Seminar: Representations of psychological, logical, or biological features by means of 'softness'

Dr. Koji Sawa
Senior High School, Japan Women's University
Kanagawa, Japan

Representations of psychological, logical, or biological features by means of "softness"

Department of Computer Science
Thursday, September 18, 2014, 2:00 p.m., Room EN-2022


Abstract

The Law of Self-Reflexion, which is schematized by V.A. Lefebvre, is a theory about subject's consciousness. The striking feature of this theory is a reflective introduction of the image of the self in the image of the self. Though Lefebvre represented this reduplication by simple algebraic equations, we transform that to difference equations. Thus, we can treat the feature dynamically. This work is an ongoing collaboration with Andrei Igamberdiev. In addition, I will discuss my former work and present the models about dynamical logic and cell motility. At the first face, the models describing subject's consciousness have no relation to the models describing cell motility. However, they are all considered as using "softness" of objects.

Research interests: Logic, reasoning, complex network

Academic Background:

Ph.D. - Kobe University
M.S. (Mathematics) - Waseda University, Tokyo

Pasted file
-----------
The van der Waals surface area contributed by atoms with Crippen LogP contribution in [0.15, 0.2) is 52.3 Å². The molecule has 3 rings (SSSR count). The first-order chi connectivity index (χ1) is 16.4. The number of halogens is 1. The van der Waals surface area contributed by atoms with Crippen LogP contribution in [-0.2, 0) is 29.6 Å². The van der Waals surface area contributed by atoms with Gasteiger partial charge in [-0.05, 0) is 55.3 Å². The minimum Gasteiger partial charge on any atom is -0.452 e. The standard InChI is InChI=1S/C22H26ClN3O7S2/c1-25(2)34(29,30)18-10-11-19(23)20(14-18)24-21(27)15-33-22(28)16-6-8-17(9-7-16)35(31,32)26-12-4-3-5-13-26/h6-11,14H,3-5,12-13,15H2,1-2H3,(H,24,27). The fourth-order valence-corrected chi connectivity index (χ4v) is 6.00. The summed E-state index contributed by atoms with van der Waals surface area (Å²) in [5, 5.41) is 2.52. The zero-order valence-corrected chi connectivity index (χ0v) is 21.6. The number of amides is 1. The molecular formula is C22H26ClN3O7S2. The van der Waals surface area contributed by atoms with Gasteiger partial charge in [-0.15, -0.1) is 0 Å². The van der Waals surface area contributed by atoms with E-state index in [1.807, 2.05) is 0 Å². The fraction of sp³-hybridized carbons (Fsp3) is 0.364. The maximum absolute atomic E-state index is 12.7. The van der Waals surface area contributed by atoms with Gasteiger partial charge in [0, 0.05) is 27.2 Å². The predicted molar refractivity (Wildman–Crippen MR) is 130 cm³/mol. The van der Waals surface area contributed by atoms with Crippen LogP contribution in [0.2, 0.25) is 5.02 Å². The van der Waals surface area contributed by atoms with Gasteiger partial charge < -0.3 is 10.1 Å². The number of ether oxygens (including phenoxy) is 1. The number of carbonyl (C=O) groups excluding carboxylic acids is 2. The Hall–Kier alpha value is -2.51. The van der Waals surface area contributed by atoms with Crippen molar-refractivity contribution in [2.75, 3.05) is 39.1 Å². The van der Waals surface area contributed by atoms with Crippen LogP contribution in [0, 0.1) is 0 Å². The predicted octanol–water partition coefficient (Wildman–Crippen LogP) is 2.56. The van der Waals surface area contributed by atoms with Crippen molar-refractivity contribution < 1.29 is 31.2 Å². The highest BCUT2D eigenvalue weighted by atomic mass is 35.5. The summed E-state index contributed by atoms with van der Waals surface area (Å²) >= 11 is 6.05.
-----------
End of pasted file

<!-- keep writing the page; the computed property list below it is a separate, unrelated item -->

B.S. (Mathematics) - Waseda University, Tokyo

Publications (recent work):

Sawa, K., & Gunji, Y.-P. (2014). An emergence of formal logic induced by
an internal agent. BioSystems, 124, 39-45.
doi:10.1016/j.biosystems.2014.08.005

Sawa, K., Yokokawa, J., & Takahashi, T. (2013). Logical equivalence:
symmetric and asymmetric features. Symmetry: Culture and Science, 24.

Sawa, K., Balaz, I., & Shirakawa, T. (2012). Cell Motility Viewed as
Softness. International Journal of Artificial Life Research, 3(1), 1-9.
doi:10.4018/jalr.2012010101

Sawa, K., & Gunji, Y.-P. (2010). Dynamical Logic Driven by Classified
Inferences Including Abduction. In COMPUTING ANTICIPATORY SYSTEMS: CASYS
e09: Ninth International Conference on Computing Anticipatory Systems
(Vol. 1303, pp. 52-59). AIP Publishing. doi:10.1063/1.3527

Contact

Department of Computer Science

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Tel: (709) 864-2530

Fax: (709) 864-2552

becomestudent@mun.ca